The lights are on
Tell me a little bit about the structure of Arkane and the setup that you guys have in terms of the way you work?
Colantonio: We have a team in Lyon, France and a team here in Austin. That's to simplify it a bit because we have a few contractors from other countries, but that's the main idea. And in Austin we have the game direction, us two, and we also have some of the level designers, and the gameplay programmer, and then one animator. Whereas in Lyon we have a big bulk of the art, and we have...
Smith: A few level designers...
Colantonio: Head level designers...
Smith: Core technology programmers and our executive producer is there too.
And how do you make that system work on a day to day basis? What's the interaction between the two major studios in two different parts of the world?
Smith: Well one of the things is that we come in a little earlier than most video game studios, like our lead programmer gets here at five in the morning. And that way he has maximum overlap with the French office due to the time difference. We also leave the video conference up all day. You know instead of just using it for meetings like most people do (which we think is a mistake) we like to put it on a cart next to to the desk and leave it up and just chat with the person. We leave it unmuted, that's another key. You develop this team vibe.
And the other thing is, I think this is kind of a trick, we try to go out of our way to only hire people who understand and love the kind of games that we make. We aren't just a game studio, we're like very much focused on these immersive first person action games that have RPG features built into them. And by recruiting those kinds of people, and sharing that passion for those games, a lot of things immediately become easy, even across language barriers. Because you can point to something in Bioshock, or something in Far Cry 2, or something older in Underworld or System Shock. They love them for the same reasons and that immediately creates a bridge.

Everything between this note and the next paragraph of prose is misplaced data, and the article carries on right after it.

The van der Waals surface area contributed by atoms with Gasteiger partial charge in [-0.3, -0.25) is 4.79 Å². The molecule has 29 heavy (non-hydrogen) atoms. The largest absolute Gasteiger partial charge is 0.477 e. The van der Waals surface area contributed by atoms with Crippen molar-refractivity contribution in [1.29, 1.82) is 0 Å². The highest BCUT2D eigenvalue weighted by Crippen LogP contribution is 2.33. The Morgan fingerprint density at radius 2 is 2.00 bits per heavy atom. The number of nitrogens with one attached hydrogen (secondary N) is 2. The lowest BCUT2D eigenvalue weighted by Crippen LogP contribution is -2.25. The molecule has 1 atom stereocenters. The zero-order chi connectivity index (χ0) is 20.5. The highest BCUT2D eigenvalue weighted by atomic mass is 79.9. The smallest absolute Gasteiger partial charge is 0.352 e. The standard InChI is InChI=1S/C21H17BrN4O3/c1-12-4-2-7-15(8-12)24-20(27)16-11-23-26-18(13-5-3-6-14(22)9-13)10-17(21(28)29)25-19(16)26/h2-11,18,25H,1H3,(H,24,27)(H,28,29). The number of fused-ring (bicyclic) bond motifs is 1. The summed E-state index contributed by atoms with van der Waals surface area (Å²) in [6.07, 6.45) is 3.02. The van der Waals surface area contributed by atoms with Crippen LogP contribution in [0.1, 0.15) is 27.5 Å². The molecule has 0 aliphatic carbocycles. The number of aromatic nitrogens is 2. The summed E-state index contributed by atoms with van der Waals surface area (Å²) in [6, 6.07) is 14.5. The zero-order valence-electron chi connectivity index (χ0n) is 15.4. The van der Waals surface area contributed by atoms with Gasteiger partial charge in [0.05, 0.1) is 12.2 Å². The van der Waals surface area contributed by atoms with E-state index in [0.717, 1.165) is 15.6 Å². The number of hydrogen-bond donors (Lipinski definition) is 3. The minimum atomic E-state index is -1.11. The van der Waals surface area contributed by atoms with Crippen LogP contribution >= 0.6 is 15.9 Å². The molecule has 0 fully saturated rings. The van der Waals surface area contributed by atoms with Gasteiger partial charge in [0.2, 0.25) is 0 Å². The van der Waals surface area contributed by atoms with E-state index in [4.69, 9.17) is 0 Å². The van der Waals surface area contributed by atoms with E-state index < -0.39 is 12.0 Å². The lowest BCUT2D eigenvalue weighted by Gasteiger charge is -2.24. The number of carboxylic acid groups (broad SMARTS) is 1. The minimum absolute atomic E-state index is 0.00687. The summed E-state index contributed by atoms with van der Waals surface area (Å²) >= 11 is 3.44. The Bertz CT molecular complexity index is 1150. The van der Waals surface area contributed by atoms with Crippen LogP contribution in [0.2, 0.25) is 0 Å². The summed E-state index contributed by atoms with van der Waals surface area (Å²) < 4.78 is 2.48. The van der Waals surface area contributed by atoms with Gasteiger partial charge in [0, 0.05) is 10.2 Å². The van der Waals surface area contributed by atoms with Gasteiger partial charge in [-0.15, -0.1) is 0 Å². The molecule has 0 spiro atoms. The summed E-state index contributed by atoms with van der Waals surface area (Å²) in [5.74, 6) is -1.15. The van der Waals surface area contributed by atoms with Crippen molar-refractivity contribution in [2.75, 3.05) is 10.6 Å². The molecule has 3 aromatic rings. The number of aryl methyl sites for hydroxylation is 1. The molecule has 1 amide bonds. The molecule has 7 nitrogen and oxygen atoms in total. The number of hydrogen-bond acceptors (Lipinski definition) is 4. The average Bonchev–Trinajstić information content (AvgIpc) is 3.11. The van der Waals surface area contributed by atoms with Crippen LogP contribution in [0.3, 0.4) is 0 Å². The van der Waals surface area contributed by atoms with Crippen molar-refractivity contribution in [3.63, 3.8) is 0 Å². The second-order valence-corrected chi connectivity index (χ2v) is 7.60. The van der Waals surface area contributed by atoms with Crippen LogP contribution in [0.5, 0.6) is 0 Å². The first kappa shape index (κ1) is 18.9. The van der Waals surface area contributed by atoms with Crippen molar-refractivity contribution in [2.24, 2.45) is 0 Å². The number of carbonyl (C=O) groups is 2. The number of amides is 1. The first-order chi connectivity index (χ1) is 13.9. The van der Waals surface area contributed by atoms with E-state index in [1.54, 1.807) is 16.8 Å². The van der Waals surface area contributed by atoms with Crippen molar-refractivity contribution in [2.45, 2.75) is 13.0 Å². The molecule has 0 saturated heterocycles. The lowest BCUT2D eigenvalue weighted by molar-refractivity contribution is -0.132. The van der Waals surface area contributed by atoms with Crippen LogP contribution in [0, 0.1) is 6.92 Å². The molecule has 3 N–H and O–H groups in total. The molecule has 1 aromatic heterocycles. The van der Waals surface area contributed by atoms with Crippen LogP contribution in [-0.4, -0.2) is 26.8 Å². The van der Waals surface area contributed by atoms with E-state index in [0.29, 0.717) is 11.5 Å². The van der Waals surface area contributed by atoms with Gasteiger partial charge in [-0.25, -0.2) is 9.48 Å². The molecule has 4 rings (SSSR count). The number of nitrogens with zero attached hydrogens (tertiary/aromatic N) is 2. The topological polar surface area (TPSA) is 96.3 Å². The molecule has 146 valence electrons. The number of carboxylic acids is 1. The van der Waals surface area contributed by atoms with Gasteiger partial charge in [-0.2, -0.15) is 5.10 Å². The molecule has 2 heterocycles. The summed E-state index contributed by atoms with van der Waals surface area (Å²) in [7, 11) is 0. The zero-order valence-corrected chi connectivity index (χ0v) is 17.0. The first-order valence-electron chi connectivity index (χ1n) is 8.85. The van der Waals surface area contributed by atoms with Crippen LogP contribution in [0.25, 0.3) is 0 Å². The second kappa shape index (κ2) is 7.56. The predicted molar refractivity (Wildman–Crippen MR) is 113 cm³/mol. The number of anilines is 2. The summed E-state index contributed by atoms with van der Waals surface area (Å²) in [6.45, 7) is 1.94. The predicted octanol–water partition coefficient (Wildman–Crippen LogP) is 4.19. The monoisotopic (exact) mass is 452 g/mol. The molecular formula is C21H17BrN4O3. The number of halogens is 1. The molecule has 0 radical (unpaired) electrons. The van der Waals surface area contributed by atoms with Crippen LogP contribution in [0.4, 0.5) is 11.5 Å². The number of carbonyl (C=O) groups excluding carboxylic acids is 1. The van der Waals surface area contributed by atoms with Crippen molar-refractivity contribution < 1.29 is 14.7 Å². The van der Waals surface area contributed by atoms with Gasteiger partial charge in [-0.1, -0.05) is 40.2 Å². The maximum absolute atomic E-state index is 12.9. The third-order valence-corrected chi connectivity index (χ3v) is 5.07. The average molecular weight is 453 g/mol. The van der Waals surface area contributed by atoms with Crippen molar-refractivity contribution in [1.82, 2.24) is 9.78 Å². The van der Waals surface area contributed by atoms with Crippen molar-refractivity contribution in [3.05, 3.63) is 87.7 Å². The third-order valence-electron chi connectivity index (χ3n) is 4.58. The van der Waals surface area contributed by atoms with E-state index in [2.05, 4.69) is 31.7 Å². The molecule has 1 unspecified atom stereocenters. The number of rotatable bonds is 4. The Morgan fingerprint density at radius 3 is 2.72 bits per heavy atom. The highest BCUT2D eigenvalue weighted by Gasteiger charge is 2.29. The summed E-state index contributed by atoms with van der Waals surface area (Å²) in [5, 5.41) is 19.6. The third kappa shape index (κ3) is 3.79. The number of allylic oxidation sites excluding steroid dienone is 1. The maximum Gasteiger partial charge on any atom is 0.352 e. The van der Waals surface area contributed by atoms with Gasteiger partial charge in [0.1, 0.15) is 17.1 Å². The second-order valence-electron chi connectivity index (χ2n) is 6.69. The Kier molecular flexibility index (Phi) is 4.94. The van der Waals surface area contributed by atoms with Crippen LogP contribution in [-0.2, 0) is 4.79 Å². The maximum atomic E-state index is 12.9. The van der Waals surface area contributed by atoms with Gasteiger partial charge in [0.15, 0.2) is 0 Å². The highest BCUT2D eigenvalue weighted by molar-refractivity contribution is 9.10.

There's an increasing trend of a lot of games introducing role-playing elements into features and gameplay that might not have had it ten years ago. I'm curious of your thoughts as to why that's happening, why pretty much any game these days can be called "/RPG".
Colantonio: Well we believe gamers are, over time, more used to playing games so they become more sophisticated and tastes evolve. It's like if you are a food connoisseur, you like better and better food with more depth. So there's no real surprise that games, or at least part of the games, the way they evolve is through more depth. So you see games like GTA and I think if they keep going this way they are going to be an RPG soon.
Smith: Hopefully people just keep on deepening the mechanics that are in those games. I think a synthesis is the ultimate experience for both of us.
Colantonio: It's interesting how games started this way, like in Underworld. It has got action, it's got depth.
Colantonio: Far more than most of the games in the last ten years. And for some reason the industry focused on making their games pretty and technologically impressive...
Colantonio: Yeah, shiny. And then by focusing on that so much they kind of traded off the depth. But now that games are mature enough, like the industry is so mature, I think it is time to bring back all of those values and all of that depth. We're glad that it's the truth not only for our game; there's also some other games that are going there and that's pretty cool.
Interview by Matt Miller and Ben Hanson
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